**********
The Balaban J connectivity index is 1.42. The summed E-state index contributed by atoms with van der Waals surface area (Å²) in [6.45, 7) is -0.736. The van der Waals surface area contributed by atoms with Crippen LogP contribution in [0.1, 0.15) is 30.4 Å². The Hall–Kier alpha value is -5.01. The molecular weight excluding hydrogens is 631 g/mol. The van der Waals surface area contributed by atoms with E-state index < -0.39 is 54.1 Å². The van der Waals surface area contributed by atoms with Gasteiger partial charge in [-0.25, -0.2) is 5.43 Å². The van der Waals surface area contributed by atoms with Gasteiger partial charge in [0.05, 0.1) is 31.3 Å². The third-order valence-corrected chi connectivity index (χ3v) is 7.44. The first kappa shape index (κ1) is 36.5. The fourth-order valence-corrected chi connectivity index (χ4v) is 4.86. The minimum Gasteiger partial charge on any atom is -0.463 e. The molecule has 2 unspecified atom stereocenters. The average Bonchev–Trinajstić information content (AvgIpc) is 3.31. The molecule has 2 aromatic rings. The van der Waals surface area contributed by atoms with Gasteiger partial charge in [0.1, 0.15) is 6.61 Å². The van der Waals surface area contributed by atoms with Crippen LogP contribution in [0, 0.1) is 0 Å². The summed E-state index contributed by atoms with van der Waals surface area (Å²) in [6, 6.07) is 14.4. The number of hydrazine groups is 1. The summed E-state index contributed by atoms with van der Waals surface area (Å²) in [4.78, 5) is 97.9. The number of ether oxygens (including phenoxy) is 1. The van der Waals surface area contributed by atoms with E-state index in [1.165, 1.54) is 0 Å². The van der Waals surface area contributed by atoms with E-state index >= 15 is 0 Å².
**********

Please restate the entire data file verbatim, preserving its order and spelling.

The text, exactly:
The Balaban J connectivity index is 1.42. The summed E-state index contributed by atoms with van der Waals surface area (Å²) in [6.45, 7) is -0.736. The van der Waals surface area contributed by atoms with Crippen LogP contribution in [0.1, 0.15) is 30.4 Å². The Hall–Kier alpha value is -5.01. The molecular weight excluding hydrogens is 631 g/mol. The van der Waals surface area contributed by atoms with E-state index < -0.39 is 54.1 Å². The van der Waals surface area contributed by atoms with Gasteiger partial charge in [-0.25, -0.2) is 5.43 Å². The van der Waals surface area contributed by atoms with Gasteiger partial charge in [0.05, 0.1) is 31.3 Å². The third-order valence-corrected chi connectivity index (χ3v) is 7.44. The first kappa shape index (κ1) is 36.5. The fourth-order valence-corrected chi connectivity index (χ4v) is 4.86. The minimum Gasteiger partial charge on any atom is -0.463 e. The molecule has 2 unspecified atom stereocenters. The average Bonchev–Trinajstić information content (AvgIpc) is 3.31. The molecule has 2 aromatic rings. The van der Waals surface area contributed by atoms with Gasteiger partial charge in [0.1, 0.15) is 6.61 Å². The van der Waals surface area contributed by atoms with Crippen LogP contribution in [0, 0.1) is 0 Å². The summed E-state index contributed by atoms with van der Waals surface area (Å²) in [6, 6.07) is 14.4. The number of hydrazine groups is 1. The summed E-state index contributed by atoms with van der Waals surface area (Å²) in [4.78, 5) is 97.9. The number of ether oxygens (including phenoxy) is 1. The van der Waals surface area contributed by atoms with E-state index in [1.165, 1.54) is 0 Å². The van der Waals surface area contributed by atoms with E-state index >= 15 is 0 Å².